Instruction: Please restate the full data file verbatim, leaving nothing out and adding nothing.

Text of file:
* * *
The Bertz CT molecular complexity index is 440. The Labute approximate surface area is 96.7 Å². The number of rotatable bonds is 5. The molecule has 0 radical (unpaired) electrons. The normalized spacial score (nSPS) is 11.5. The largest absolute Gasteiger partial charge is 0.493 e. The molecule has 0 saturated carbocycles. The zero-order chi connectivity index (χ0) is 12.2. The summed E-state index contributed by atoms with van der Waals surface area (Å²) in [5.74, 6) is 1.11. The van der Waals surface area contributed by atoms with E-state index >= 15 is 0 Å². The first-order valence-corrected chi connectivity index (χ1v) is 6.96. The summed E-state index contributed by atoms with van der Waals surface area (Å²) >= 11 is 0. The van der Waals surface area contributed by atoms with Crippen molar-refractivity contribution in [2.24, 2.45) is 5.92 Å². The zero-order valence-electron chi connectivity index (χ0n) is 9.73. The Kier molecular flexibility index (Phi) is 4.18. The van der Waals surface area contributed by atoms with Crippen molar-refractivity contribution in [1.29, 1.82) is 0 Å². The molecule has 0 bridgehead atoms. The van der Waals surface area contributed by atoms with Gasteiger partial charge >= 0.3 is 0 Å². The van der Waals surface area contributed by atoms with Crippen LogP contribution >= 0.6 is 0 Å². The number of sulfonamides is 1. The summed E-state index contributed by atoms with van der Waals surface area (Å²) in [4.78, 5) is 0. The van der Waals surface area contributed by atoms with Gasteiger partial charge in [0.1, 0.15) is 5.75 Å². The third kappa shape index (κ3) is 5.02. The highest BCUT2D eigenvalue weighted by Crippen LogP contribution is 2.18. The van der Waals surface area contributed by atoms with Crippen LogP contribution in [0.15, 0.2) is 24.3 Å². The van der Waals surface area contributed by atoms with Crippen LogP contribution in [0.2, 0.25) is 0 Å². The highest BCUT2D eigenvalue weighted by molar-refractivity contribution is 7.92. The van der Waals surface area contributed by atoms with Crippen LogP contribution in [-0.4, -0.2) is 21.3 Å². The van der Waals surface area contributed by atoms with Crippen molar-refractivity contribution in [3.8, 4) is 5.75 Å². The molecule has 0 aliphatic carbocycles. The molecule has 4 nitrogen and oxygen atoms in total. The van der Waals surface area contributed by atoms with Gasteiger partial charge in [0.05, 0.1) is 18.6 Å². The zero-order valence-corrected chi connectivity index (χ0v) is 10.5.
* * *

The Bertz CT molecular complexity index is 440. The Labute approximate surface area is 96.7 Å². The number of rotatable bonds is 5. The molecule has 0 radical (unpaired) electrons. The normalized spacial score (nSPS) is 11.5. The largest absolute Gasteiger partial charge is 0.493 e. The molecule has 0 saturated carbocycles. The zero-order chi connectivity index (χ0) is 12.2. The summed E-state index contributed by atoms with van der Waals surface area (Å²) in [5.74, 6) is 1.11. The van der Waals surface area contributed by atoms with E-state index >= 15 is 0 Å². The first-order valence-corrected chi connectivity index (χ1v) is 6.96. The summed E-state index contributed by atoms with van der Waals surface area (Å²) >= 11 is 0. The van der Waals surface area contributed by atoms with Crippen molar-refractivity contribution in [2.24, 2.45) is 5.92 Å². The zero-order valence-electron chi connectivity index (χ0n) is 9.73. The Kier molecular flexibility index (Phi) is 4.18. The van der Waals surface area contributed by atoms with Crippen molar-refractivity contribution in [1.29, 1.82) is 0 Å². The molecule has 0 bridgehead atoms. The van der Waals surface area contributed by atoms with Gasteiger partial charge >= 0.3 is 0 Å². The van der Waals surface area contributed by atoms with Crippen LogP contribution >= 0.6 is 0 Å². The number of sulfonamides is 1. The summed E-state index contributed by atoms with van der Waals surface area (Å²) in [4.78, 5) is 0. The van der Waals surface area contributed by atoms with Gasteiger partial charge in [0.1, 0.15) is 5.75 Å². The third kappa shape index (κ3) is 5.02. The highest BCUT2D eigenvalue weighted by Crippen LogP contribution is 2.18. The van der Waals surface area contributed by atoms with Crippen LogP contribution in [0.15, 0.2) is 24.3 Å². The van der Waals surface area contributed by atoms with Crippen LogP contribution in [0.2, 0.25) is 0 Å². The highest BCUT2D eigenvalue weighted by molar-refractivity contribution is 7.92. The van der Waals surface area contributed by atoms with Crippen LogP contribution in [-0.4, -0.2) is 21.3 Å². The van der Waals surface area contributed by atoms with Crippen molar-refractivity contribution in [3.8, 4) is 5.75 Å². The molecule has 0 aliphatic carbocycles. The molecule has 4 nitrogen and oxygen atoms in total. The van der Waals surface area contributed by atoms with Gasteiger partial charge in [0.05, 0.1) is 18.6 Å². The zero-order valence-corrected chi connectivity index (χ0v) is 10.5.